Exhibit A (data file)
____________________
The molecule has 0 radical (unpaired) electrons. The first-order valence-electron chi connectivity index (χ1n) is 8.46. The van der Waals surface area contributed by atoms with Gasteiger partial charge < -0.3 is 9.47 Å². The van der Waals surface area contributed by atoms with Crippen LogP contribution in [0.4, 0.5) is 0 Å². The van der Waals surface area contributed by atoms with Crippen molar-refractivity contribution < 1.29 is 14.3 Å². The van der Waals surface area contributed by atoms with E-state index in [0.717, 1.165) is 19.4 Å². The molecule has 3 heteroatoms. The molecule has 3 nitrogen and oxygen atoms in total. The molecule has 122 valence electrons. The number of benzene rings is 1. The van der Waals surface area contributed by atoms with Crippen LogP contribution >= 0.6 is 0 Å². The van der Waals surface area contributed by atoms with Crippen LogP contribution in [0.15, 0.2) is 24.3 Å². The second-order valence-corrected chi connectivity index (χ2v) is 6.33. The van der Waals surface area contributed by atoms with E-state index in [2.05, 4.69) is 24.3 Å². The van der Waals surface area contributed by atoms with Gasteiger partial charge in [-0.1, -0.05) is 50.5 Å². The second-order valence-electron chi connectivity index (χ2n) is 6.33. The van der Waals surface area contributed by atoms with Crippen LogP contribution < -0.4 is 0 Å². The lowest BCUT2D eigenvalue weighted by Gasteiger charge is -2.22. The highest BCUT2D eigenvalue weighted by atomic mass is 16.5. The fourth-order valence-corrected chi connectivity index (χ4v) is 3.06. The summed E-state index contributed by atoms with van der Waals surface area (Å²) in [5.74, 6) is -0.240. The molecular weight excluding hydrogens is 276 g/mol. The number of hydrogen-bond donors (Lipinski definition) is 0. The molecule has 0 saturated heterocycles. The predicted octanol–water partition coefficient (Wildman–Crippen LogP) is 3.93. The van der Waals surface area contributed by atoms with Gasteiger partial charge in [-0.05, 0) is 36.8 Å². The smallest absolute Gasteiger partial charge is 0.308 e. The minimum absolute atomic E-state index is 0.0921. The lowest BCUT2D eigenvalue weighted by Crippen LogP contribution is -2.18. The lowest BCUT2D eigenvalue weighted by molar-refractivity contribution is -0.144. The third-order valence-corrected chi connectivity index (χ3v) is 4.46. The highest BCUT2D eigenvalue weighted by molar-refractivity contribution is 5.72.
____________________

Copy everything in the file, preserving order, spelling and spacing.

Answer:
The molecule has 0 radical (unpaired) electrons. The first-order valence-electron chi connectivity index (χ1n) is 8.46. The van der Waals surface area contributed by atoms with Gasteiger partial charge < -0.3 is 9.47 Å². The van der Waals surface area contributed by atoms with Crippen LogP contribution in [0.4, 0.5) is 0 Å². The van der Waals surface area contributed by atoms with Crippen molar-refractivity contribution < 1.29 is 14.3 Å². The van der Waals surface area contributed by atoms with E-state index in [0.717, 1.165) is 19.4 Å². The molecule has 3 heteroatoms. The molecule has 3 nitrogen and oxygen atoms in total. The molecule has 122 valence electrons. The number of benzene rings is 1. The van der Waals surface area contributed by atoms with Crippen LogP contribution >= 0.6 is 0 Å². The van der Waals surface area contributed by atoms with Crippen LogP contribution in [0.15, 0.2) is 24.3 Å². The second-order valence-corrected chi connectivity index (χ2v) is 6.33. The van der Waals surface area contributed by atoms with E-state index in [2.05, 4.69) is 24.3 Å². The van der Waals surface area contributed by atoms with Gasteiger partial charge in [-0.1, -0.05) is 50.5 Å². The second-order valence-electron chi connectivity index (χ2n) is 6.33. The van der Waals surface area contributed by atoms with Crippen LogP contribution < -0.4 is 0 Å². The lowest BCUT2D eigenvalue weighted by Gasteiger charge is -2.22. The highest BCUT2D eigenvalue weighted by atomic mass is 16.5. The fourth-order valence-corrected chi connectivity index (χ4v) is 3.06. The summed E-state index contributed by atoms with van der Waals surface area (Å²) in [5.74, 6) is -0.240. The molecular weight excluding hydrogens is 276 g/mol. The number of hydrogen-bond donors (Lipinski definition) is 0. The molecule has 0 saturated heterocycles. The predicted octanol–water partition coefficient (Wildman–Crippen LogP) is 3.93. The van der Waals surface area contributed by atoms with Gasteiger partial charge in [-0.05, 0) is 36.8 Å². The smallest absolute Gasteiger partial charge is 0.308 e. The minimum absolute atomic E-state index is 0.0921. The lowest BCUT2D eigenvalue weighted by Crippen LogP contribution is -2.18. The lowest BCUT2D eigenvalue weighted by molar-refractivity contribution is -0.144. The third-order valence-corrected chi connectivity index (χ3v) is 4.46. The highest BCUT2D eigenvalue weighted by molar-refractivity contribution is 5.72.